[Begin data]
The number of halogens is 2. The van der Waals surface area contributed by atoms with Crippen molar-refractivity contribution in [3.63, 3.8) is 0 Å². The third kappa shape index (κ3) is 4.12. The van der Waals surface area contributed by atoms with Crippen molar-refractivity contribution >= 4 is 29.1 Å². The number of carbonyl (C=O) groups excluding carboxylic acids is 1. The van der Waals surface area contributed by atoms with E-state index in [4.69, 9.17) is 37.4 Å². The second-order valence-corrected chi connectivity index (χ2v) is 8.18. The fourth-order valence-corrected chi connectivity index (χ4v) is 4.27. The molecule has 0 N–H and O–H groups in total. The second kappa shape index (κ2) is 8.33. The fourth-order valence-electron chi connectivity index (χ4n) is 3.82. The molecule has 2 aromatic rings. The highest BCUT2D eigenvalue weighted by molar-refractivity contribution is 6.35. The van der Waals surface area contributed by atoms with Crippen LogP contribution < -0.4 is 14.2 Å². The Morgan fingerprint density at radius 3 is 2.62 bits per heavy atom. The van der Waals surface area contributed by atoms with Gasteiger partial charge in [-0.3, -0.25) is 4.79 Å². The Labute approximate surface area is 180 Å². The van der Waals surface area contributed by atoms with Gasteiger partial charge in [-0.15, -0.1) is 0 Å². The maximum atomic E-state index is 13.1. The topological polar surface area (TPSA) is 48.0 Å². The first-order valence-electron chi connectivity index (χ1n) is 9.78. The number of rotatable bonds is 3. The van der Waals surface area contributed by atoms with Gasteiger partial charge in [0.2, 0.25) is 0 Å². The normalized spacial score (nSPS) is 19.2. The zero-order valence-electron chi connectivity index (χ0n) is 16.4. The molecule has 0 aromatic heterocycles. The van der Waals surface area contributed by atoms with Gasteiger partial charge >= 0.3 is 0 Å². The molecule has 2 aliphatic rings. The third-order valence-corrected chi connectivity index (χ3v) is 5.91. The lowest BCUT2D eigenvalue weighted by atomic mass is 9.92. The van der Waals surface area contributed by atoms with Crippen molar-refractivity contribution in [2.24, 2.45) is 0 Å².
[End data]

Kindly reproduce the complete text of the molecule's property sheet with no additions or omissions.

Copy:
The number of halogens is 2. The van der Waals surface area contributed by atoms with Crippen molar-refractivity contribution in [3.63, 3.8) is 0 Å². The third kappa shape index (κ3) is 4.12. The van der Waals surface area contributed by atoms with Crippen molar-refractivity contribution >= 4 is 29.1 Å². The number of carbonyl (C=O) groups excluding carboxylic acids is 1. The van der Waals surface area contributed by atoms with E-state index in [4.69, 9.17) is 37.4 Å². The second-order valence-corrected chi connectivity index (χ2v) is 8.18. The fourth-order valence-corrected chi connectivity index (χ4v) is 4.27. The molecule has 0 N–H and O–H groups in total. The second kappa shape index (κ2) is 8.33. The fourth-order valence-electron chi connectivity index (χ4n) is 3.82. The molecule has 2 aromatic rings. The highest BCUT2D eigenvalue weighted by molar-refractivity contribution is 6.35. The van der Waals surface area contributed by atoms with Crippen LogP contribution < -0.4 is 14.2 Å². The Morgan fingerprint density at radius 3 is 2.62 bits per heavy atom. The van der Waals surface area contributed by atoms with Gasteiger partial charge in [-0.3, -0.25) is 4.79 Å². The Labute approximate surface area is 180 Å². The van der Waals surface area contributed by atoms with Gasteiger partial charge in [-0.15, -0.1) is 0 Å². The maximum atomic E-state index is 13.1. The topological polar surface area (TPSA) is 48.0 Å². The first-order valence-electron chi connectivity index (χ1n) is 9.78. The number of rotatable bonds is 3. The van der Waals surface area contributed by atoms with Gasteiger partial charge in [0.2, 0.25) is 0 Å². The normalized spacial score (nSPS) is 19.2. The zero-order valence-electron chi connectivity index (χ0n) is 16.4. The molecule has 0 aromatic heterocycles. The van der Waals surface area contributed by atoms with Gasteiger partial charge >= 0.3 is 0 Å². The molecule has 2 aliphatic rings. The third-order valence-corrected chi connectivity index (χ3v) is 5.91. The lowest BCUT2D eigenvalue weighted by atomic mass is 9.92. The van der Waals surface area contributed by atoms with Crippen molar-refractivity contribution in [2.24, 2.45) is 0 Å².